Hearst Magazines Poised for Print Changes Under Troy Young
Like every other magazine publisher, Hearst is going through a period of significant change, and now it has a new pair of digitally focused leaders to push it forward.
Troy Young, who in July succeeded longtime Hearst Magazine president David Carey, is said by industry sources to be on a mission of sorts to suss out any remaining editorial Luddites from the organization. Young was quick to tap Kate Lewis as chief content officer, his second-in-command, and push aside Joanna Coles, a favorite of Carey’s, in the process. Young and Lewis are said to be reviewing or planning to review just about every magazine’s staff and operations in search of efficiencies and improvements to digital performance and integration.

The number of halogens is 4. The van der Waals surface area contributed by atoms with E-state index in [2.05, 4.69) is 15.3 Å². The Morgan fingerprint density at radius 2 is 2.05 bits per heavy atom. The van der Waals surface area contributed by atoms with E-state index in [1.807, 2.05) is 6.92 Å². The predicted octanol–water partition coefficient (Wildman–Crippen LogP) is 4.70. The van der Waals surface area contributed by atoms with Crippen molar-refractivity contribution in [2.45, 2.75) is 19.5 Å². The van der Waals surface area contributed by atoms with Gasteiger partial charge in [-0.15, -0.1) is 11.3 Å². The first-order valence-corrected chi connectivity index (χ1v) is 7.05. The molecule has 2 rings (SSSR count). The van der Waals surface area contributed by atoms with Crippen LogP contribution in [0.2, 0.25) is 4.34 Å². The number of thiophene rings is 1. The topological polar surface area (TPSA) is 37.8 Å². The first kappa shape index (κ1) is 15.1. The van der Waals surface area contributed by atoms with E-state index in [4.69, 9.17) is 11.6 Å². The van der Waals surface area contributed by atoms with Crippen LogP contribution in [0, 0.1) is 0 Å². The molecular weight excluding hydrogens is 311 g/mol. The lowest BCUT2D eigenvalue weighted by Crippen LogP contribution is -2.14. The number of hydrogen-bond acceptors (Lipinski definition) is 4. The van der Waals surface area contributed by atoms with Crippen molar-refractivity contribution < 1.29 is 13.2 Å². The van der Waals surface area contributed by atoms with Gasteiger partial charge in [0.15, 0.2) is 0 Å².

Young, in particular, is said to have little sympathy for career magazine types who still don’t understand how to, or are uninterested in, building out a digital brand and revenue streams. Esquire and Harper’s Bazaar are thought to be under close review at the moment. A Hearst spokeswoman declined to comment.